Read This Review & More Like It AtAgeless Pages Reviews
Rating: 4.5 out of 5
I love Oona Crate.
What, you need more than that?
OK, I really love Oona Crate.
Oh fine, but you really could just skip the review and go buy a copy. It’s a much better use of your time.
The Magician’s Tower picks up three months after the end of The Wizard of Dark Street, one of my favorite 2013 reads. Thirteen year-old Oona has re-settled into her duties as the Wizard’s apprentice, as well as launching her own detective agency. Unfortunately, that agency isn’t doing so well. While her friends have been summering in New York, Oona has only had two small cases. Like, missing barrette small.
Disappointed, she looks forward to the Magician’s Tower contest, a quinquennial trial combining mental and physical tests culminating in a puzzle box that hasn’t been opened in 500 years. Her father made it to the top two when he competed and, when she was just a toddler, Oona promised him that someday she would win the contest in earnest. Since his death at the hands of the villainous Red Martin, it’s become even more important to her to be the first contest winner.
The book deals a lot with grief and loss, even more so than the first. Oona is finally moving on from the death of her parents, but that forward momentum carries a lot of guilt as well. It’s a major element in both the narration and in actual mystery, and as grief does, it makes for a darker and deeper story. One reveal near the end of the book is down-right cruel and I’ll admit I missed some of the whimsy.
The mystery of The Wizard of Dark Street was well constructed and the sequel is no different. The clues to play along at home are (mostly) presented directly in the narrative, giving readers every opportunity to solve the mystery first. The book is structured differently than the first, so the detective work didn’t feel like a retread. Because the story revolves around the contest, there are also a lot of riddles and word problems presented.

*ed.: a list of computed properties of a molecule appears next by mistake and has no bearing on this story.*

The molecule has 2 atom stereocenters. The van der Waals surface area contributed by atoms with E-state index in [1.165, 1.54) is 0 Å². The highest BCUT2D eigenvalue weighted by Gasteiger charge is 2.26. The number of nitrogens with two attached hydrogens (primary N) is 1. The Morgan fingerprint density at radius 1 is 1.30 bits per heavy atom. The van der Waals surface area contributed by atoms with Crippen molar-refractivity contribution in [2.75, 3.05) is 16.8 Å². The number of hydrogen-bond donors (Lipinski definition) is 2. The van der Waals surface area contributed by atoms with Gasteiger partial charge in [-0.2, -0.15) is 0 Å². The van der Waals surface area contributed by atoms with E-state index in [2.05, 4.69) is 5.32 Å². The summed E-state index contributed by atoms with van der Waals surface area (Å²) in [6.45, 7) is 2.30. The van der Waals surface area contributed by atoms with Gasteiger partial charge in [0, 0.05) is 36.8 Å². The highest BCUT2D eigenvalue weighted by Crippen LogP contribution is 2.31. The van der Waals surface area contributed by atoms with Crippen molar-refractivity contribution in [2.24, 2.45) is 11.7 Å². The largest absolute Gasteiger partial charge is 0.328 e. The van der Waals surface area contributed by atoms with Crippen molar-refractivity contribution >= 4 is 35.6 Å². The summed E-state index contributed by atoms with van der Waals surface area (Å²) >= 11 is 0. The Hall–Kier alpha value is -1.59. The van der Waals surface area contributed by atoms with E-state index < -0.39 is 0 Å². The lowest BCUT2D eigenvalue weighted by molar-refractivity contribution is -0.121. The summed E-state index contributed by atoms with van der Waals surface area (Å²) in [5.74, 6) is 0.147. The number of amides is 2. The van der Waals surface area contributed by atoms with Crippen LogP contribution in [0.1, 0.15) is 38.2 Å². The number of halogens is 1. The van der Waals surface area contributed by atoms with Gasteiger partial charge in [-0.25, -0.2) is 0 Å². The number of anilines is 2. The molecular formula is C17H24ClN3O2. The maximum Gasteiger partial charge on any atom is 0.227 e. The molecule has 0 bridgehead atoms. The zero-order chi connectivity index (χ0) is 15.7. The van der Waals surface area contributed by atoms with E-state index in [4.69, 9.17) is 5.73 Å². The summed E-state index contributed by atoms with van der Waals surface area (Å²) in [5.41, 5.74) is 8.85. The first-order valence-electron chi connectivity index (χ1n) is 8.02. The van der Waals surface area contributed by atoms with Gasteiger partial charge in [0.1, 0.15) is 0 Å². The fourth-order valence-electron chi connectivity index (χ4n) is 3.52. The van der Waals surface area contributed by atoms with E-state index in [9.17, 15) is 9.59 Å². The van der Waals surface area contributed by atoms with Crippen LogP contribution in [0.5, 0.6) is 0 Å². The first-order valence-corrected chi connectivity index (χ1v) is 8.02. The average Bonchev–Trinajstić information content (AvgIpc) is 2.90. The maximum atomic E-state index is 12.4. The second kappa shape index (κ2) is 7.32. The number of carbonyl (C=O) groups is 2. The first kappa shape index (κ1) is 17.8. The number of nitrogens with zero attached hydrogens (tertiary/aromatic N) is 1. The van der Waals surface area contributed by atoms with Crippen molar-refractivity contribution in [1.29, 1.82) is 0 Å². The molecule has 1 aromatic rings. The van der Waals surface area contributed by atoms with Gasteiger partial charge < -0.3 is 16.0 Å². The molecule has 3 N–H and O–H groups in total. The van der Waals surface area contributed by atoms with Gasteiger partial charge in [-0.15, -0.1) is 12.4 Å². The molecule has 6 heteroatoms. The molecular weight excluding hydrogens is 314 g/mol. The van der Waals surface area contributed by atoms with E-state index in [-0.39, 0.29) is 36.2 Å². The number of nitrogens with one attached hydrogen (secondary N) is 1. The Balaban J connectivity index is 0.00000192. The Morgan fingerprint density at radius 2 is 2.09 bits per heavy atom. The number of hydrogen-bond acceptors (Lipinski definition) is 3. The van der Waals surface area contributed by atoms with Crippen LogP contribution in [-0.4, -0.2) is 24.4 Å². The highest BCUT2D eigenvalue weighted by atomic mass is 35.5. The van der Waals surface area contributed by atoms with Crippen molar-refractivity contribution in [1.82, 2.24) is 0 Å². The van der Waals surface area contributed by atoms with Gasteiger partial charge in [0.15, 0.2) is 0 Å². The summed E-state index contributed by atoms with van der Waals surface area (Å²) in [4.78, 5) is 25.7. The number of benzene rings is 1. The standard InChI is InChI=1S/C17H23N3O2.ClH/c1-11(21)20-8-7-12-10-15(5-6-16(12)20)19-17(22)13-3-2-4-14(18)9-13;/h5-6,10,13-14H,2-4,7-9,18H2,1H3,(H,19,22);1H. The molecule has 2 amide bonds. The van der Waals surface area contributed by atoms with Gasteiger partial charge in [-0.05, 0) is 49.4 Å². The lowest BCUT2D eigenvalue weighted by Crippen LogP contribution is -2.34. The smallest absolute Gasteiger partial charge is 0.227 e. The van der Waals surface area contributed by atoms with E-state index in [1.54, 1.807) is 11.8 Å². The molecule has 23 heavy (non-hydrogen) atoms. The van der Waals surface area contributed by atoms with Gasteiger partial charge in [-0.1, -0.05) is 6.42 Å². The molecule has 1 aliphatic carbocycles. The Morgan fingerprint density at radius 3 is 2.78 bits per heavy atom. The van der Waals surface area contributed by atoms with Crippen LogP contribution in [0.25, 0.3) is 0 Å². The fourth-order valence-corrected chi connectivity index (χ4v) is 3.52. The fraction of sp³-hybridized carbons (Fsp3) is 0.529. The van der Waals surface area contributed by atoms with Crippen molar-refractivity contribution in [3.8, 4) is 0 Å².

As for magic, there’s a lot more this time around. As Oona’s accepted that there’s nothing evil about her natural abilities, we’re able to explore more of magic system itself. Most spells require a conductor to direct them, such as a wand or the handle of a magnifying glass, but not all. Seeing the future requires a special artifact, but is possible. Uncle Alexander makes flowers bloom and close and Samuligan magically switches hats. And that’s all on top of the flying carpets and angry apes in summary. It’s very nice to see some world building and separate Dark Street from New York and London.
One final, minor spoiler for parents and guardians who care about romantic content:Hold it, hold it, this is a kissing book! Well, two kisses, between Oona and Adler at the very end. They’re chaste and not what I would call inappropriate for a pair of thirteen year olds, (one is only on the cheek, even,) but I do know there are some who prefer no romance in their MG.
Shawn Thomas Odyssey has quickly become a must read author for me. Twice now he’s given me a vivid, fantastical take on London with a lovable main character. Oona continues to be logical, brave, and driven without becoming bossy or annoying. Side characters are nice, although still not as fleshed out as I’d like. I’m very excited to continue visiting Dark Street with him.